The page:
Hierarchical circuit layout is commonplace amongst IC designers, but Spider PCB brings hierarchical layout to the PCB industry. Not only is the schematic hierarchical, but also the layout.
Ever wanted to lay out a 16-band equaliser, with 5 sound channels? Lots of copying and pasting on the PCB-side. Just imagine if you could lay out one channel of the equaliser, then go up one hierarchical level and lay out 1 sound channel, using your single-band equaliser 16 times, with the only difference being the component values. You can then go up one hierarchical level more to lay out the 5 sound channels, add some headers and a power supply circuit, and another to panellise the PCB's for production. No copying and pasting. No trouble editing a mistake later. This is the idea behind Spider PCB.
As another example, imagine you have to design and lay out a highly complex system. With Spider PCB, it is easy to follow the classic top-down design, bottom-up implementation. You would draw the schematics on the way down, starting with block-diagram form in the top-most hierarchical level, and adding more and more detail as you go towards the component level. All that is left to do then is to lay out each node of the hierarchy, starting with the components (or parts), going towards the full system. As each node on the same level of the hierarchy is independent from each other, you could potentially have a design team working on the project, with each person working in parallel with the other.
Spider PCB is not, and will never be, an open-source replacement for something like Altium Designer. It is intended as an easy-to-use medium-weight PCB EDA tool for students to small businesses.
Spider PCB is designed for MS Windows 7, but with future portability kept in mind. Win32 API calls are kept to a minimum and it uses OpenGL 3.3 for the GUI, although OpenGL 1.1 is also supported. Development tools include GLEW, InkScape, Code::Blocks and MinGW (tdm-1). FreeType, FreeImage and GLU are the only other 3rd party libraries.
|Operating System||Microsoft Windows XP SP2||Microsoft Windows 7|
|CPU||Intel Core 2 or equivalent||Intel Core i5 or equivalent|
|RAM||500 MB||2 GB|
|Graphics||Any GPU with hardware support for OpenGL 2.1 with the EXT_framebuffer_object extention||nVidia GeForce GT 640 or equivalent|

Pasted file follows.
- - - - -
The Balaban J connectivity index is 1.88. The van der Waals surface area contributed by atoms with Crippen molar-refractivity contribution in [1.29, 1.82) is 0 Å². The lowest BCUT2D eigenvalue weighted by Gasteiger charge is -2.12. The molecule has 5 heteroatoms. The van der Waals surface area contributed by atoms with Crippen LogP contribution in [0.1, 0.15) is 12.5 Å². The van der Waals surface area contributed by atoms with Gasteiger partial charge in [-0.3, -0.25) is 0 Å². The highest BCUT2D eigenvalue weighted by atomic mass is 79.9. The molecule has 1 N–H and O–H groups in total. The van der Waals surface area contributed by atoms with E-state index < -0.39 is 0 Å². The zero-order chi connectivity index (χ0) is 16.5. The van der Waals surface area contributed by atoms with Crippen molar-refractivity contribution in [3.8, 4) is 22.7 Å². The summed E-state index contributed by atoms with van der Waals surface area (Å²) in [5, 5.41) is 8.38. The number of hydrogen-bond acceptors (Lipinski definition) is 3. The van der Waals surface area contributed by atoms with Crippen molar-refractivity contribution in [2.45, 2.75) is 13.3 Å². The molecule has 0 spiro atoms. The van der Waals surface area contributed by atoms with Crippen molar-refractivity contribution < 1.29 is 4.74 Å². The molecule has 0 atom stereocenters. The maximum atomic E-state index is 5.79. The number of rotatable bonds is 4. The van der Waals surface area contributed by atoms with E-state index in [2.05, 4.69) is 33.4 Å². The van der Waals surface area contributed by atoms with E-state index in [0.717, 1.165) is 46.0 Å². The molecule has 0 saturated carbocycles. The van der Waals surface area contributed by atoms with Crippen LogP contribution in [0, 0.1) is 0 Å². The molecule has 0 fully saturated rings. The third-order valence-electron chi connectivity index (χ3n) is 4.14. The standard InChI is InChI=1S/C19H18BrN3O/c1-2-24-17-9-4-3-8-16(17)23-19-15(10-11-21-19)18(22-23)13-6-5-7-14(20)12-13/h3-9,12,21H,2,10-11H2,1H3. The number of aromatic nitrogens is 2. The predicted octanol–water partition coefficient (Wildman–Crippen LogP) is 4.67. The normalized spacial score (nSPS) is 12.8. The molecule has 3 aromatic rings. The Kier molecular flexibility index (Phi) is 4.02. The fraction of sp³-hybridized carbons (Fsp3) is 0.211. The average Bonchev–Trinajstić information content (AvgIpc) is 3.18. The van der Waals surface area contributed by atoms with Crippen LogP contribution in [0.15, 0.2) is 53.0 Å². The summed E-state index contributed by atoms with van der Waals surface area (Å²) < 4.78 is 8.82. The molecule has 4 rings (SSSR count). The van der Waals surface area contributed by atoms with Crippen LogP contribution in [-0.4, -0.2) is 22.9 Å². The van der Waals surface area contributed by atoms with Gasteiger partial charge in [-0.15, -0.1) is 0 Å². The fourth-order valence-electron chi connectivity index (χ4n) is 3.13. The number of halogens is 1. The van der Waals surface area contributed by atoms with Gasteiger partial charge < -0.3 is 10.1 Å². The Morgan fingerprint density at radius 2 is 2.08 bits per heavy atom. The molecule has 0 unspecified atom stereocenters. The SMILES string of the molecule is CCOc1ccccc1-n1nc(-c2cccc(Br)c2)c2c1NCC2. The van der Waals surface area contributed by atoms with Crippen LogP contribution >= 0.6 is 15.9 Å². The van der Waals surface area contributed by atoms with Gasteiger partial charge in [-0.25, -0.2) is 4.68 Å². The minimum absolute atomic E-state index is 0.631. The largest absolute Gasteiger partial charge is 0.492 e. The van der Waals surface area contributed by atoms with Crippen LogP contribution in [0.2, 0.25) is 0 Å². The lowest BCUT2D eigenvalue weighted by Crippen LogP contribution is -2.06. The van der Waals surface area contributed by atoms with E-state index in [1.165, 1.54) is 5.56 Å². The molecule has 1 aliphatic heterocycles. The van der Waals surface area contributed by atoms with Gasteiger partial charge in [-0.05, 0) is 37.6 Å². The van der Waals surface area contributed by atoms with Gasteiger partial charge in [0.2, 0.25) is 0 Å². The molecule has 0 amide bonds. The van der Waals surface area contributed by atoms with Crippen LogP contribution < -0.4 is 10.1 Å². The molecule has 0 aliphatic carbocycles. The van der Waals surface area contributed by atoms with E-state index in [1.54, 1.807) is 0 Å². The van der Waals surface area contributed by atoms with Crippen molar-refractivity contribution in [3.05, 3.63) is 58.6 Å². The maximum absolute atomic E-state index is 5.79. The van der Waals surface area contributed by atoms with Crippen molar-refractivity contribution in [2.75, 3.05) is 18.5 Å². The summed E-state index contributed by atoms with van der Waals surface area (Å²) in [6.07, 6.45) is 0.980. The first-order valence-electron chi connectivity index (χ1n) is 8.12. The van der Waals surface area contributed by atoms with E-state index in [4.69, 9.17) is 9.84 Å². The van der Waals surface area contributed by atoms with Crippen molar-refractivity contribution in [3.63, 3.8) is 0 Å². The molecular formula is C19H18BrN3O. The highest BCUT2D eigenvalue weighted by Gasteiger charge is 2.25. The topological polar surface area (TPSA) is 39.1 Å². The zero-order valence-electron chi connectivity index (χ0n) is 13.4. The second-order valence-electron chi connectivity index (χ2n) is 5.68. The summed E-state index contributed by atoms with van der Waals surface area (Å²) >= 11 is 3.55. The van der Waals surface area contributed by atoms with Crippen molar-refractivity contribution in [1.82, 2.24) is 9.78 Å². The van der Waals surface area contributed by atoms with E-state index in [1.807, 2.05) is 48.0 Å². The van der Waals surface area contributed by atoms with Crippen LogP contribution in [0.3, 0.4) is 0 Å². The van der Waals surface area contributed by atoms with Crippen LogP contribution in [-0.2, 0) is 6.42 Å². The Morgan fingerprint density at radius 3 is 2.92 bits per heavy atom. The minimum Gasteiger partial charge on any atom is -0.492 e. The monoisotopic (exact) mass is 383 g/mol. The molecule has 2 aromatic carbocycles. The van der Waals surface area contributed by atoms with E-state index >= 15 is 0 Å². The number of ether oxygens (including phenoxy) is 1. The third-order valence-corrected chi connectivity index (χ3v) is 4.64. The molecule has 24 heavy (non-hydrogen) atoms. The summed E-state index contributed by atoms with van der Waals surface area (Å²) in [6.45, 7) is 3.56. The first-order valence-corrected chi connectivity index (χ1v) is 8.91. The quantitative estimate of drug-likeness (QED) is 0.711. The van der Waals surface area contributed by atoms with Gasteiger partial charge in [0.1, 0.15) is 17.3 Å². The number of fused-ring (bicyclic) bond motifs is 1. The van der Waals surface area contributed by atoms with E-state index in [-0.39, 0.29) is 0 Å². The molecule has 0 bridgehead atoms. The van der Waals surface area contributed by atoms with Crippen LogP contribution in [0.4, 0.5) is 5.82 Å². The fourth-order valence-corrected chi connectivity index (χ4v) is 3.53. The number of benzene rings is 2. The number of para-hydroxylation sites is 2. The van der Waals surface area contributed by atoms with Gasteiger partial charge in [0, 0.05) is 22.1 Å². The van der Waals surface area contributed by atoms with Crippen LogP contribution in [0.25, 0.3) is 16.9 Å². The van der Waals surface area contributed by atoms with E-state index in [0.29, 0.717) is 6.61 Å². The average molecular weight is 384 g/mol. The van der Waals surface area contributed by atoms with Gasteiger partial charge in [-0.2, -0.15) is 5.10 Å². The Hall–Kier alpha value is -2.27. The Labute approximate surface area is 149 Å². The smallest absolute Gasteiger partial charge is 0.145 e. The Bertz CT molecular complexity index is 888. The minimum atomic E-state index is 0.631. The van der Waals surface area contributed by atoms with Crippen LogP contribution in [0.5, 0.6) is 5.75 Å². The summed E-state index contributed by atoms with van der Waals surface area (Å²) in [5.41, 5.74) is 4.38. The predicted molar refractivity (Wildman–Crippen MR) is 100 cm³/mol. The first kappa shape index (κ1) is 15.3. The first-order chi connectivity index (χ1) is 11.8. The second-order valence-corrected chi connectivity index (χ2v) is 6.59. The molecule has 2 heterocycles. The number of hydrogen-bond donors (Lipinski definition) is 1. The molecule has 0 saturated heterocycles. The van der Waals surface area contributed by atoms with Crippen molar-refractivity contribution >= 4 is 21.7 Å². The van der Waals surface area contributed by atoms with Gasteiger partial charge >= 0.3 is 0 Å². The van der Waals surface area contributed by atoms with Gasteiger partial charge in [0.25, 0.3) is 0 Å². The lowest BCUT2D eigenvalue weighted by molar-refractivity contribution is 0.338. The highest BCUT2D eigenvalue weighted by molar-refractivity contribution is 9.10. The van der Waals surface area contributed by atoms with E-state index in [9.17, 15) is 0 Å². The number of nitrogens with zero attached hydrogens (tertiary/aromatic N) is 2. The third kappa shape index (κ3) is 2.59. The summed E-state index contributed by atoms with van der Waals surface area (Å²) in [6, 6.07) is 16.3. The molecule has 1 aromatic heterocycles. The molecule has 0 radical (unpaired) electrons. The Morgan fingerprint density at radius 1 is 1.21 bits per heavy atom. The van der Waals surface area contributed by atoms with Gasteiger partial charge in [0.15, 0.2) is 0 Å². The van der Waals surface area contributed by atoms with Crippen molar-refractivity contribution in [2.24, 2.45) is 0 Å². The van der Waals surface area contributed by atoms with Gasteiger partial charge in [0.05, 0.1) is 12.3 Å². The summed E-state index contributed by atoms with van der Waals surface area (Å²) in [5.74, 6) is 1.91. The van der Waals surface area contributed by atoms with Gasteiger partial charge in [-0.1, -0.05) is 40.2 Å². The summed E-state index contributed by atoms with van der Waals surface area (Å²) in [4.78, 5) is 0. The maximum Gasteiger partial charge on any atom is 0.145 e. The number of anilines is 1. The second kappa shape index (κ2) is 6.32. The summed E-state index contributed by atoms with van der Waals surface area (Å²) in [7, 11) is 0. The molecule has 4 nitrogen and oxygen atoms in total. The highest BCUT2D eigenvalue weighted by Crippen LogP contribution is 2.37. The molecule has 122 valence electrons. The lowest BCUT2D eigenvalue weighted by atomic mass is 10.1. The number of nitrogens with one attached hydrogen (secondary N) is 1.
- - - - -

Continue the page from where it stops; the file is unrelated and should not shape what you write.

|Hard disk||20 MB free space||1 GB free space|
|Keyboard||Any ANSI keyboard covering the alphanumeric section||Standard full-travel 104-key|
|Mouse||Any pointing device emulating 2 buttons and a scroll-wheel||Laser optical mouse with 2 buttons and a scroll-wheel|
|Screen||VGA (800x600)||1080p HD|
(If someone can please help me sort out the above line-feed problem I'll be very thankful)
This is a pre-alpha version and is intended to give a rough idea about the final program. It does not do much more than draw pretty pictures.
Upon first execution, it creates a global settings file:
"Home\.Spider PCB Global Settings.xml"
You can edit this file directly, but do so at your own risk. You could also delete the file completely in order to reset the options to default. If you want to reset only one option to default, delete the appropriate attribute in the file.
If you experience a low frame-rate, change the maximum OpenGL version to 1.1 in the Graphics Options dialogue box.
For the drawing area, right-drag pans and scrolling zooms.
For line-width and grid-spacing, valid units include
m, mm, um, nm, mil and inch
Copyright (C) John-Philip Taylor
This program is free software: you can redistribute it and/or modify it under the terms of the GNU General Public License as published by the Free Software Foundation, either version 3 of the License, or (at your option) any later version.
This program is distributed in the hope that it will be useful, but WITHOUT ANY WARRANTY; without even the implied warranty of MERCHANTABILITY or FITNESS FOR A PARTICULAR PURPOSE. See the GNU General Public License for more details.
The source will be available from the downloads page when the first stable Version 1.0 has been released.